C.J. Prince

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C.J. Prince is a regular contributor to Chief Executive and other business publications.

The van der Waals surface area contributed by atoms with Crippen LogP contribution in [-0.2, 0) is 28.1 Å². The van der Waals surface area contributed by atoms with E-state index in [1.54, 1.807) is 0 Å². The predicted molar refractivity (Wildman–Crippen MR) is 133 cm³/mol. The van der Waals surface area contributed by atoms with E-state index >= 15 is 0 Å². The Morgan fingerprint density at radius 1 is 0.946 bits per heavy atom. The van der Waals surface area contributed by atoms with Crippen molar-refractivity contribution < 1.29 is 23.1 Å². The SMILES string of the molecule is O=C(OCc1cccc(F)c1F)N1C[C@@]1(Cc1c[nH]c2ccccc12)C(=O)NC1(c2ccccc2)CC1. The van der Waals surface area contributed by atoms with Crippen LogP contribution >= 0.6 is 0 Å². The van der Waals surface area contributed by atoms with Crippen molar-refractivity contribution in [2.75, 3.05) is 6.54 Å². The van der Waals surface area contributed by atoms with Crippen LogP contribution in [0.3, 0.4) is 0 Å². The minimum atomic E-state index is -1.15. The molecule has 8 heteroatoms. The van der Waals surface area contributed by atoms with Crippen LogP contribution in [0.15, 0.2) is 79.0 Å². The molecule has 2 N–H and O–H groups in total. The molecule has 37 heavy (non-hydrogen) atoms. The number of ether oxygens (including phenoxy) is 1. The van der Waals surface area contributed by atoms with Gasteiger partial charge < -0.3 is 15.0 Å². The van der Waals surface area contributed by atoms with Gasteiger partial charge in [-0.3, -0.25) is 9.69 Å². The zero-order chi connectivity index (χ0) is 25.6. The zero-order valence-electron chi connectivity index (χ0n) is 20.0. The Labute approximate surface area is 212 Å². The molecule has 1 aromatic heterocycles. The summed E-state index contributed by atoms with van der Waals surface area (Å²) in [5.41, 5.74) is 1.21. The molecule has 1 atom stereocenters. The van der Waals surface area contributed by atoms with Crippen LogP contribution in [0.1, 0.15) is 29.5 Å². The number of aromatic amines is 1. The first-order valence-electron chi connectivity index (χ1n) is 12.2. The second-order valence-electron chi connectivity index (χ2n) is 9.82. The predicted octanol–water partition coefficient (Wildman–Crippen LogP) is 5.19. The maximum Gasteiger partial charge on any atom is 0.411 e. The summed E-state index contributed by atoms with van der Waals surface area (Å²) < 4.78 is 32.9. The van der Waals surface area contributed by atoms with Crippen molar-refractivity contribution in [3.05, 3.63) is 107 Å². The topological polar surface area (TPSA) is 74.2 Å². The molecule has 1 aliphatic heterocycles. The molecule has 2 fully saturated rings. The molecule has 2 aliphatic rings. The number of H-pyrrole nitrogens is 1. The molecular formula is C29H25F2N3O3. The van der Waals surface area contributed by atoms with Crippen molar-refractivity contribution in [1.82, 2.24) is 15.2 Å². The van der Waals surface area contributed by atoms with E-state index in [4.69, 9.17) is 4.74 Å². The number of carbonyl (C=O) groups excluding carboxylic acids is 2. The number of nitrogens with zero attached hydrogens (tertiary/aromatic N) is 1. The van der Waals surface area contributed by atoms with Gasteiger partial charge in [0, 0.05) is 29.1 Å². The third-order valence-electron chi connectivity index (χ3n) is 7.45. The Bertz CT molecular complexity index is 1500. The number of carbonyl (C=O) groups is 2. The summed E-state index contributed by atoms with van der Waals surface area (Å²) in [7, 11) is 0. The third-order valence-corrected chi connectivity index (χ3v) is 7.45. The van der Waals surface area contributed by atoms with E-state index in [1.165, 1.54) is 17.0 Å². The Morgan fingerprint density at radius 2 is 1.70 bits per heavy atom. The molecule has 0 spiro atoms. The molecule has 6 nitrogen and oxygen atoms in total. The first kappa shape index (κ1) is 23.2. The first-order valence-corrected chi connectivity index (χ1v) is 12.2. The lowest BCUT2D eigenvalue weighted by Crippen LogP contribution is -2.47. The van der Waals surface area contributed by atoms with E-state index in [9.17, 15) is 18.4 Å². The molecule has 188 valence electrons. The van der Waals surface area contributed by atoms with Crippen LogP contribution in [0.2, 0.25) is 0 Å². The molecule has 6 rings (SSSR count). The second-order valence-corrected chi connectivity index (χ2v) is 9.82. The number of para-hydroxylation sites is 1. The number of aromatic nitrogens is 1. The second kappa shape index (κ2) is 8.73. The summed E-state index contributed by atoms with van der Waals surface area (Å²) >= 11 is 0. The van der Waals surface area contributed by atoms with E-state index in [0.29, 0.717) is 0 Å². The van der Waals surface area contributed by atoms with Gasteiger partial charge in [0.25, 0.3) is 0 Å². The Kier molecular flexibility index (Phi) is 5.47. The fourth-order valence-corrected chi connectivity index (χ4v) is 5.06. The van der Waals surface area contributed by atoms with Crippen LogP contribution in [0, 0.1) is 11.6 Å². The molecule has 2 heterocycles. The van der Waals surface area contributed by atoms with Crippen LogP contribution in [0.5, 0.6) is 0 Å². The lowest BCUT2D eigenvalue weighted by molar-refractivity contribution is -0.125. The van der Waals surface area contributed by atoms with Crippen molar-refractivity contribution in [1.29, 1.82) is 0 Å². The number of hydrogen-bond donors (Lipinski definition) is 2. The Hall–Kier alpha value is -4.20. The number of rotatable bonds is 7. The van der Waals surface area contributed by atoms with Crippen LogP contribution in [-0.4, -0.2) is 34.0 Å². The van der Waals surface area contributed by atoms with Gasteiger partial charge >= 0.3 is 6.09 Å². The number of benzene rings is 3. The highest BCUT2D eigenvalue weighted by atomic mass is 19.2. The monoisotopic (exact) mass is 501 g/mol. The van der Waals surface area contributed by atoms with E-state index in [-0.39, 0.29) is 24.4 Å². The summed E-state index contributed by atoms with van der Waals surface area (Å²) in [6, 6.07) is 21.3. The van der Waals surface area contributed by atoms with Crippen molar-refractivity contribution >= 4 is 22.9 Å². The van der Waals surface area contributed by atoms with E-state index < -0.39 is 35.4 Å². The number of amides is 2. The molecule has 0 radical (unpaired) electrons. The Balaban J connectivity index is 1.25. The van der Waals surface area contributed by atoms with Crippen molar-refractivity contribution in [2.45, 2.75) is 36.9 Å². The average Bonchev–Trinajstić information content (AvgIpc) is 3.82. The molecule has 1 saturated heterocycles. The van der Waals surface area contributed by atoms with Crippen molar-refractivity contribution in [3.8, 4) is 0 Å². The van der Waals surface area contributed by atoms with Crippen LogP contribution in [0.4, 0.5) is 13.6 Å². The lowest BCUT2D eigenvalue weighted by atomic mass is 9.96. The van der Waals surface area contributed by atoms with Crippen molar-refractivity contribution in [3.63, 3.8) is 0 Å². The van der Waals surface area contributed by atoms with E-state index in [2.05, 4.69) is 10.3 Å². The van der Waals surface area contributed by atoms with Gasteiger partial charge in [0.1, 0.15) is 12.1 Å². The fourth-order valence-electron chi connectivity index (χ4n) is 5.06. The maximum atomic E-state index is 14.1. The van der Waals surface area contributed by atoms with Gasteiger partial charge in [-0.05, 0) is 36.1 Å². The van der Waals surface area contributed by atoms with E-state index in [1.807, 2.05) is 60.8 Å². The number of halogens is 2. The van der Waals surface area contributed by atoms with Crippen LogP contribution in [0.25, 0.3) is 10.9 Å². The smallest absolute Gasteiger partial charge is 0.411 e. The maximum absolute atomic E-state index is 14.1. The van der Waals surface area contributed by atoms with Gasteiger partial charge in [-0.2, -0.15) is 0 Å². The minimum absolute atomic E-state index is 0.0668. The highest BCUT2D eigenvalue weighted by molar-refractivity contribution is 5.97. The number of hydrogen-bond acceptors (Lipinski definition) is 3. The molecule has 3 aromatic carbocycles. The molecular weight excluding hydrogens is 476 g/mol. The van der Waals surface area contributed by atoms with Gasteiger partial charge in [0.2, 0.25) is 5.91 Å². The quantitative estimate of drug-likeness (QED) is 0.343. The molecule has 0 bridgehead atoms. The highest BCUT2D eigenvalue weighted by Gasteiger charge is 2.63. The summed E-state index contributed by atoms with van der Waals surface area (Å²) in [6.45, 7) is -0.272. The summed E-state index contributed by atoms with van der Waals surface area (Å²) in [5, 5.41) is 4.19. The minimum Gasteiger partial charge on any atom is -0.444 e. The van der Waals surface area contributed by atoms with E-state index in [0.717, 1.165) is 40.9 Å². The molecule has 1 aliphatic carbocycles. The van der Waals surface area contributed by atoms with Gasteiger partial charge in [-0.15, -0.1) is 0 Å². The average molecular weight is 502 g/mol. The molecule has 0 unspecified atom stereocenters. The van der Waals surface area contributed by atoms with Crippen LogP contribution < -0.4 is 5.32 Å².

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Denny’s Chief John Miller: ‘I Frequently Take Part In Unconscious Bias...